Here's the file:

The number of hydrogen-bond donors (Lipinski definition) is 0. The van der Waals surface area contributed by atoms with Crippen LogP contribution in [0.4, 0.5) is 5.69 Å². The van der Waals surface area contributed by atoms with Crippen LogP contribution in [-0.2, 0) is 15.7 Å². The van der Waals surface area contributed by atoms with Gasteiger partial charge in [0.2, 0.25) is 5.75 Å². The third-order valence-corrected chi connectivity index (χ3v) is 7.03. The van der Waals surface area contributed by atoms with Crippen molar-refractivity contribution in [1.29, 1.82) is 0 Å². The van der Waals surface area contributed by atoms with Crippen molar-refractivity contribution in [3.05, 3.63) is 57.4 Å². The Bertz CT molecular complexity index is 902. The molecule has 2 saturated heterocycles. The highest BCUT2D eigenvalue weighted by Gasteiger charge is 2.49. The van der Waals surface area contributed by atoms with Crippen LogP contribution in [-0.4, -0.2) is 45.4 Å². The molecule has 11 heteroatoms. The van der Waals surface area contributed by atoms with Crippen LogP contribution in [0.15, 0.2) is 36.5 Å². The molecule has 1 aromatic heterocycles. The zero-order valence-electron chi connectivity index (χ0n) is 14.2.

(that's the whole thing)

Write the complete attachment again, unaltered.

The number of hydrogen-bond donors (Lipinski definition) is 0. The van der Waals surface area contributed by atoms with Crippen LogP contribution in [0.4, 0.5) is 5.69 Å². The van der Waals surface area contributed by atoms with Crippen LogP contribution in [-0.2, 0) is 15.7 Å². The van der Waals surface area contributed by atoms with Gasteiger partial charge in [0.2, 0.25) is 5.75 Å². The third-order valence-corrected chi connectivity index (χ3v) is 7.03. The van der Waals surface area contributed by atoms with Crippen molar-refractivity contribution in [1.29, 1.82) is 0 Å². The van der Waals surface area contributed by atoms with Crippen molar-refractivity contribution in [3.05, 3.63) is 57.4 Å². The Bertz CT molecular complexity index is 902. The molecule has 2 saturated heterocycles. The highest BCUT2D eigenvalue weighted by Gasteiger charge is 2.49. The van der Waals surface area contributed by atoms with Crippen LogP contribution in [-0.4, -0.2) is 45.4 Å². The molecule has 11 heteroatoms. The van der Waals surface area contributed by atoms with Crippen LogP contribution in [0.15, 0.2) is 36.5 Å². The molecule has 1 aromatic heterocycles. The zero-order valence-electron chi connectivity index (χ0n) is 14.2.